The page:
Saturday, April 23, 2016

Constant Rains and Missing Umbrellas

It is a common sight among all tropical countries with distinct rain seasons.  When the monsoon is in town, a moment of completely unhindered sunshine is followed by draining downpour, with consistent, rapidly falling water drops better than anything created with the finest of man-made shower heads.  Streets turn into rivers after minutes, and visibility becomes no more than a curtain of watery white.  People quickly run under the nearest roofs, into their houses, deserting the busy streets of the central market, that, moments ago, was bustling with street-side vendors and pedestrians.

But something is amiss in the rain-soaked streets of Iringa, or at least, different.  People sheltering themselves from the aggressive rains hurdle under the nearest roof, shoulder-to-shoulder, front-to-back.  Yet, the few vendors with umbrellas, still moving around their shops and carts at an unhurried pace, shows no desire to take advantage of the situation by peddling overpriced umbrellas or raincoats to the hurdled, immovable masses.  The "business is temporarily closed" behavior of these merchants cannot be any different from the enthusiastic crowds of Southeast Asia when rain falls.

In fact, nobody peddling umbrellas and raincoats is not even an issue reserved for when the downpours happen: it is actually a constant issue.  The author's coworker complain that nowhere in town sell umbrellas, and it is not rare to hear of people walking around half the town just to find something to cover themselves with in times of rains.  It simply does not make sense when one considers the fact that, in a regular year, at least four months of rainy season that should see constant precipitation, if the Gods answer prayers of the drought-stricken farmers.

Common logic can only interpret the meager supplies of rainwear as lack of local demand for these products.  And indeed, casual observation on the streets seem to confirm the lack of demand.  As torrential downpours are reduced in intensity, the hurdled masses under random roofs quickly dissipate, each casually strolling through the more manageable, but still definitely umbrella-worthy light rain.  None shows any hurry to make a dash to their destinations or the next available roof, and none indicate any signs of searching out a place to buy an umbrella.

Honestly, the author has never seen a people so comfortable walking around in rains.  With their heads held up high, smiles on the face, these people maintain a steady but nonchalant pace forward while their non-rainproof clothing get noticed drained in rainwater after their long, long walks under the uncovered sky.  They just seem so relaxed that a newbie expat to the locale might even think these people to completely enjoy the idea of getting soaking wet in the rain...and interpret it as some eco-friendly local way of becoming one with Mother Nature.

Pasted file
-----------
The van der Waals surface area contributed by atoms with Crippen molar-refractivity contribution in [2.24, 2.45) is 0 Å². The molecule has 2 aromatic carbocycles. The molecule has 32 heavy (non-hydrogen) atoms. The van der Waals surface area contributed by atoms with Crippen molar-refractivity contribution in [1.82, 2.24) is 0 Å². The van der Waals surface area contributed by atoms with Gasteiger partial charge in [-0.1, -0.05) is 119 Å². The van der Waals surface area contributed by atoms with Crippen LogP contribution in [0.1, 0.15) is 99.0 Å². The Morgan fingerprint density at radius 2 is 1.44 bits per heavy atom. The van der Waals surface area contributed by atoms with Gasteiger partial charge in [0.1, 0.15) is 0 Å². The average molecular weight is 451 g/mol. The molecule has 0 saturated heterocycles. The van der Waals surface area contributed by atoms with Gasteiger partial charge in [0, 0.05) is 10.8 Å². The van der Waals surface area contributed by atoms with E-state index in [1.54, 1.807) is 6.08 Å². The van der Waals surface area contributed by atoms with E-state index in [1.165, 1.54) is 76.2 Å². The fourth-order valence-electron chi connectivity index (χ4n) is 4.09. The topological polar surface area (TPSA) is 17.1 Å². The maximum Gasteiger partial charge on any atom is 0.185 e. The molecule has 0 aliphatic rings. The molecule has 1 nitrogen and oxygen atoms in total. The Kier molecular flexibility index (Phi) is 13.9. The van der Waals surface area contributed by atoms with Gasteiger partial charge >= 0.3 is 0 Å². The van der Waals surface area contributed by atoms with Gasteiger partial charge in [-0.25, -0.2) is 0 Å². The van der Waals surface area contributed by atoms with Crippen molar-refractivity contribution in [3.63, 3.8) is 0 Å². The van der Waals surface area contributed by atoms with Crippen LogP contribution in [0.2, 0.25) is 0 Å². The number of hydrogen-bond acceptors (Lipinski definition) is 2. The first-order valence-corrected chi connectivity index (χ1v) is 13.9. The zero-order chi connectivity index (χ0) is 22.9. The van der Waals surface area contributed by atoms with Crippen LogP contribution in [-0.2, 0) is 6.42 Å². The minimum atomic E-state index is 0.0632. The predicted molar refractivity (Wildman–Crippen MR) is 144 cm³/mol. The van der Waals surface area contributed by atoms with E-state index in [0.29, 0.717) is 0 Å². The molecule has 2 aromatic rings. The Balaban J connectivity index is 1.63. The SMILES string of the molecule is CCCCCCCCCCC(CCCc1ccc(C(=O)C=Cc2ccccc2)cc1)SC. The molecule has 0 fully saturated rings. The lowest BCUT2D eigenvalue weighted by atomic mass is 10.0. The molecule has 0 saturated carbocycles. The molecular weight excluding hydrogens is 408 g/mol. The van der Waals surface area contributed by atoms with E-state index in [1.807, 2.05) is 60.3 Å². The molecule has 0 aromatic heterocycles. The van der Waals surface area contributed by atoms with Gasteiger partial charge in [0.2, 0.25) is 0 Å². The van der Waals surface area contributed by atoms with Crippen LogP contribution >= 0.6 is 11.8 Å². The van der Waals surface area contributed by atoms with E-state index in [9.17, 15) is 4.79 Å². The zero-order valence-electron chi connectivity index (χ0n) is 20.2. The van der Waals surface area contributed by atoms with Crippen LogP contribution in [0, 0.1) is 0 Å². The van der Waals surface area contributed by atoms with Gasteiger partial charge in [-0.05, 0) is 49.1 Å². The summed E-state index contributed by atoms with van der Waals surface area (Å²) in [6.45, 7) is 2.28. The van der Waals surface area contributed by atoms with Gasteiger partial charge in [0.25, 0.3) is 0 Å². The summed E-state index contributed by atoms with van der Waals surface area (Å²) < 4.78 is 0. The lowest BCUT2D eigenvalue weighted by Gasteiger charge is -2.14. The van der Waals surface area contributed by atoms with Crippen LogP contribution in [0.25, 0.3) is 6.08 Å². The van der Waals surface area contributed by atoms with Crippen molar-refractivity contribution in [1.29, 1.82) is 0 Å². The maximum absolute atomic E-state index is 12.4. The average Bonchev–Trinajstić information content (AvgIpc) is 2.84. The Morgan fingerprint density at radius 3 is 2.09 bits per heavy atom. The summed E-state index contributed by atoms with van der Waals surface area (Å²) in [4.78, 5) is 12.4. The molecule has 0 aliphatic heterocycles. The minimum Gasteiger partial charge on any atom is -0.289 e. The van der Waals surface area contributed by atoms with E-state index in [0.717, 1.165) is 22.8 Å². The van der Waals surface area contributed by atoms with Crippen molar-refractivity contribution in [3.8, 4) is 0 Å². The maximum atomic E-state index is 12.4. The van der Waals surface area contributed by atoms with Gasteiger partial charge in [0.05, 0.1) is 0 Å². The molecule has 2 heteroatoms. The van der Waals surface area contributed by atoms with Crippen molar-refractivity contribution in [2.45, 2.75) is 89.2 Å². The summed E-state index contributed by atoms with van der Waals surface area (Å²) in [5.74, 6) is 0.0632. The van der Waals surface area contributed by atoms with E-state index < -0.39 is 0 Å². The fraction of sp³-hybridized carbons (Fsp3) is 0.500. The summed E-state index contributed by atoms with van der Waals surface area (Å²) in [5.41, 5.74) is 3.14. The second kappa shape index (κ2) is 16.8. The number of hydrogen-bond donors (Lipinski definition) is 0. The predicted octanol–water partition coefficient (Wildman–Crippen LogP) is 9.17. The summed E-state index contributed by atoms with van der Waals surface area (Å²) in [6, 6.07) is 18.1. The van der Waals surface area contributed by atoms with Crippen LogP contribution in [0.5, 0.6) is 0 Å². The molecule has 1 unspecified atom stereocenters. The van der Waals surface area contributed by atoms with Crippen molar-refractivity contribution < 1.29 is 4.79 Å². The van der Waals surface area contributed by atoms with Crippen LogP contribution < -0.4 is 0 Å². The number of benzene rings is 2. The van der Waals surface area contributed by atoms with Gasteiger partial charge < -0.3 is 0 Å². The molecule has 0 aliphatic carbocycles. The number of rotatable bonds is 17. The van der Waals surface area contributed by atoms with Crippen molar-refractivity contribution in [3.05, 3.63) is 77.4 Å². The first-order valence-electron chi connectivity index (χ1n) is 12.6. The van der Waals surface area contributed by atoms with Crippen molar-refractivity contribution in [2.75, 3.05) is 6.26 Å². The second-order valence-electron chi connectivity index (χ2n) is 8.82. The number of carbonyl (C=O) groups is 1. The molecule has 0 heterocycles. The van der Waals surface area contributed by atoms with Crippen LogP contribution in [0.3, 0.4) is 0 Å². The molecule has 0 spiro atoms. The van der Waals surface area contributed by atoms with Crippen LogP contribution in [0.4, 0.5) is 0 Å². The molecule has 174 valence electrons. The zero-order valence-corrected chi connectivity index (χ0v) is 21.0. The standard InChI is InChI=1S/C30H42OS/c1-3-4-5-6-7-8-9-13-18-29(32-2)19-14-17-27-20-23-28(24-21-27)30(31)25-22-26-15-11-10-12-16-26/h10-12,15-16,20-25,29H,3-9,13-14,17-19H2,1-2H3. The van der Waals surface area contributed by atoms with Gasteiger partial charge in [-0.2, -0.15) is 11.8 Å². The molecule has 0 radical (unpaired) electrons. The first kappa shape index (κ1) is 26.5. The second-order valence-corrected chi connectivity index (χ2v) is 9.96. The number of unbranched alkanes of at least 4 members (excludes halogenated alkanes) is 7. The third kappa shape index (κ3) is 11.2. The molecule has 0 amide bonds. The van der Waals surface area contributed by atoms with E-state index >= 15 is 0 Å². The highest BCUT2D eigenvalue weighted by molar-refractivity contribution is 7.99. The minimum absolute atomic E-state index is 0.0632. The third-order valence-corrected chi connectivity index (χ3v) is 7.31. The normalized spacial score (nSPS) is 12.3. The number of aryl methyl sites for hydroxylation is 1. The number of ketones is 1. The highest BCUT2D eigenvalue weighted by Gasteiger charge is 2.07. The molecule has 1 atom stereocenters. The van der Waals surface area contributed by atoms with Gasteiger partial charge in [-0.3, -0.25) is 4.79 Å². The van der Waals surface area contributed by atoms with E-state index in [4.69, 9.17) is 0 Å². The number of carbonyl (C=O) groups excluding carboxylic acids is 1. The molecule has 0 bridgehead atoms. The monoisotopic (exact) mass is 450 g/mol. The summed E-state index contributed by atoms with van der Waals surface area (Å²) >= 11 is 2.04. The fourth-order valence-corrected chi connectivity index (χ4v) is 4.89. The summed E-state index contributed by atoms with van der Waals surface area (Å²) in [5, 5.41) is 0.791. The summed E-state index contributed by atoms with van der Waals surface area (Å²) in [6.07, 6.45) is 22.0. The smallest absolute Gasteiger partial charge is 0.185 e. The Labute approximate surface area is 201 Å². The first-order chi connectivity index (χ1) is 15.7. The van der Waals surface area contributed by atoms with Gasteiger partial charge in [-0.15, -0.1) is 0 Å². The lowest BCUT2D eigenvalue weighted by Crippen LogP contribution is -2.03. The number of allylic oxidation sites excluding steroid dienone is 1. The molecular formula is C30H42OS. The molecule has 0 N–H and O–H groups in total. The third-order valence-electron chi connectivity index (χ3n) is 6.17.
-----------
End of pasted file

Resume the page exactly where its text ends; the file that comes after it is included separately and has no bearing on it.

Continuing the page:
Who knows, maybe they do really enjoy being under the rain.  Once a local newspaper carried an op-ed article that discussed the extensiveness of urban African youths' Westernization have caused them to forget their African roots.  One example used was these Westernized youth's inability to smell and handle raw, unprocessed animal meat.  Surely if handling raw meat is an "African trait," there is no reason that being soaked in rain, a much less disgusting venture, cannot also be considered an "African trait."  Neither, for the real African, should require intervention by some man-made tool.

Of course, there can also be a less idealistic/romantic-sounding theory.  People do not buy umbrellas because they have no money set aside for such an expense.  In a culture where all available money is instantly converted to goods, rainwear is not some "desirable" life-enhancing product that people would immediately think about when they get their hands on some cash.  The idea that "the rain will stop soon anyways even if it is really big now" means that an umbrella will never be considered an essential item in daily life even if the person receives some dispensable income when it rains hard.

But underneath both of these theories is probably something even less palatable (from the expat perspective).  It is the idea that people never need to be in a hurry to get anywhere on a scheduled time, because for many, "close enough is more than good enough."  Punctuality (or by extension, any sort of perfectionism) at expense of great efforts cannot be considered a virtue for a population that is easily satisfied by minimal positives in their lives.  Hence, it simply makes no sense to brave heavy rains to get to destination on time.  Waiting the rain out is a good excuse to be late, and wet clothing upon arrival is good proof.  Umbrellas will unlikely to sell well here unless this "African trait" is completely stamped out.

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